A piston is an element formed by two pieces: a piston that moves in a rectilinear alternative movement and a shirt or guide to which it moves. In principle, the piston has a cylindrical shape and is usually made of metal, although it could be of any material.
The guide is actually a cavity that can be integrated into a different part. It is part of the piston-crank-crank system that serves to transform rectilinear movements into rotary and vice versa.
Function of the piston in a thermal engine
In an automotive engine, the piston is traditionally called a cylinder. The cylinder, in a car, is a cylindrical piece of steel. The movement of the piston is due to the combustion (air) of fuel at the end of the liner (gasoline in the cylinders otto or diesel in the diesel cylinders).
Operation of the piston in a thermal engine
In the case of Otto engines, a sparking spark caused by a spark plug is required. The combination of the three elements causes a controlled explosion that pushes the piston of the piston away, thus generating a movement. This movement will be transmitted to the crankshaft. The pistons are positioned alternately to the crankshaft, so that those that are pushed out push the others inwards, and then the ones that have been left in the bottom will be the ones that push the previous ones back in.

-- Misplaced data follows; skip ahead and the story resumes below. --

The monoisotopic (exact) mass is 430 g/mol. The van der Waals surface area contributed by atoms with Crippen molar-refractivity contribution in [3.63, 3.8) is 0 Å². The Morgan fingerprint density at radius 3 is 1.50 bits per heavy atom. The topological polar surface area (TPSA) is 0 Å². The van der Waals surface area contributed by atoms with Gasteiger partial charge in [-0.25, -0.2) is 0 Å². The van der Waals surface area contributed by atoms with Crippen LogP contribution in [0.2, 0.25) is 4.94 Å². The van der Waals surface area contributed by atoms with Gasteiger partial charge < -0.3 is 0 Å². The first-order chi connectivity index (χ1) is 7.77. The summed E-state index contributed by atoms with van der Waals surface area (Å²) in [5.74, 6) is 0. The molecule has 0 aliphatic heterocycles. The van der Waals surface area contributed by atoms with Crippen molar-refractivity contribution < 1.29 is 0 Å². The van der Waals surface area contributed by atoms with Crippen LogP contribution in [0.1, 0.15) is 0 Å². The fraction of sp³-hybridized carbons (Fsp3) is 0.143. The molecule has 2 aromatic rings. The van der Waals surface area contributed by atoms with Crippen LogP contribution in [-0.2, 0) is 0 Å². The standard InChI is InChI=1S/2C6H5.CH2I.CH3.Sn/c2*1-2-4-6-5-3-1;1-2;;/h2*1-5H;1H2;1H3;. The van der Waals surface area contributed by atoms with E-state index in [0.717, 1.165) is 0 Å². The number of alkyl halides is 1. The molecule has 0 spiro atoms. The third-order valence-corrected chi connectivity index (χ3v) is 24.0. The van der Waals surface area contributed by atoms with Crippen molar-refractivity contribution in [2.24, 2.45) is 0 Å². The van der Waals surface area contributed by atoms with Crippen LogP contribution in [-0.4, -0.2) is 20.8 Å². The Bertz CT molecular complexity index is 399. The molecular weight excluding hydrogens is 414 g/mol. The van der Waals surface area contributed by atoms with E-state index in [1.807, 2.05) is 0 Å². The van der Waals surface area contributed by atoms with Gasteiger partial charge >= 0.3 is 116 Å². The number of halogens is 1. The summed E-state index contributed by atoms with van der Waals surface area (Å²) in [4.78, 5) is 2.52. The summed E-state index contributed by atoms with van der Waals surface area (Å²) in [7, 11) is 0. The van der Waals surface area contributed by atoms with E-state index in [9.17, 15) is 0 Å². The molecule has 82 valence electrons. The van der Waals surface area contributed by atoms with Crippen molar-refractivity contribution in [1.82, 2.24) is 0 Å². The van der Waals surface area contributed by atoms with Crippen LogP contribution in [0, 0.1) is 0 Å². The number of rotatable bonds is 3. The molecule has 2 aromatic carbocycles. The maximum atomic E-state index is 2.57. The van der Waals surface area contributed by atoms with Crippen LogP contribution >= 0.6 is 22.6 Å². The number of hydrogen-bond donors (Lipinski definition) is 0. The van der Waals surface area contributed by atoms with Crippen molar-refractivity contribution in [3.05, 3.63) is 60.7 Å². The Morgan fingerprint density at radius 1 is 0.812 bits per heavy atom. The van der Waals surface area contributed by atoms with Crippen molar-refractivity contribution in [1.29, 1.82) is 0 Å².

This occurs in motors that are called alternative or, more formally, alternative motion. At the end of each piston, in addition to the air and fuel inlets, the mixed combustion air outlet, and the spark plug, has grooves where the compression and lubrication segments are assembled.
The lubricant serves to decrease the frictional force of the plunger within the jacket. At the opposite end, the piston has a hole where the bolt connecting the piston to the connecting rod is housed.
Last review: November 15, 2016Back